Bush Medicaid Initiative Would Give Governors More Control
February 14, 2003
To enable state governors to get their Medicaid programs under control, President Bush has suggested an optional 10-year plan employing a carrot-and-stick approach.
Medicaid now accounts for more than one-fifth of state outlays. State Medicaid spending now totals $258 billion a year and the Congressional Budget Office anticipates that will more than double to $578 billion by 2012.
- The carrot is that states receive an extra $3.25 billion in 2004 and $12.7 billion over seven years -- which they can use to maintain the nonmandatory benefits they now provide, such as prenatal care and childhood vaccines.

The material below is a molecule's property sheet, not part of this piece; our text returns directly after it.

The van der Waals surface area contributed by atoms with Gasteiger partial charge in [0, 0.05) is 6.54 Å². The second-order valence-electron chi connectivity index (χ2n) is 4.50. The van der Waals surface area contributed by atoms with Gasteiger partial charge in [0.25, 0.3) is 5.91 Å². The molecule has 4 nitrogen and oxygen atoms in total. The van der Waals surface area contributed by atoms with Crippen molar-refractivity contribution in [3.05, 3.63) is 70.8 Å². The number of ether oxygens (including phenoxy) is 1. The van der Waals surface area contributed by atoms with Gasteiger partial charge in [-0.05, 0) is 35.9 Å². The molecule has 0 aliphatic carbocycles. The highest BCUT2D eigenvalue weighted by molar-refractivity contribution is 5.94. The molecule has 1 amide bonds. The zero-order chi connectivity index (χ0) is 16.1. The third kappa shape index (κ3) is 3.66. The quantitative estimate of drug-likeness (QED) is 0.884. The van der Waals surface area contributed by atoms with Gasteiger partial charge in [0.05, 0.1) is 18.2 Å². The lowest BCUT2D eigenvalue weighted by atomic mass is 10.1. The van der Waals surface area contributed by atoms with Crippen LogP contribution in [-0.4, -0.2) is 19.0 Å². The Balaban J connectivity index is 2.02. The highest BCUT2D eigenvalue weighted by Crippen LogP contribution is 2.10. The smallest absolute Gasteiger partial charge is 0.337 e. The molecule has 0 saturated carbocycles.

- The stick is that federal spending will be reduced over the final three years -- by which time states will be expected to have learned to live within their means.
- That might be accomplished if states started prioritizing, eliminating waste and developing models akin to those of professional insurers.
- Critics say that as things stand now, states which want to depart from rigid federal rules must apply for a waiver from Washington -- a slow and costly process.
Supporters of the Bush plan see it as Welfare Reform, Part 2. Liberal defenders of the status quo fear that is exactly what it is.
Source: Editorial, "Medicaid's Real Friends," Wall Street Journal, February 10, 2003.
For text (WSJ subscription required)
Browse more articles on Health Issues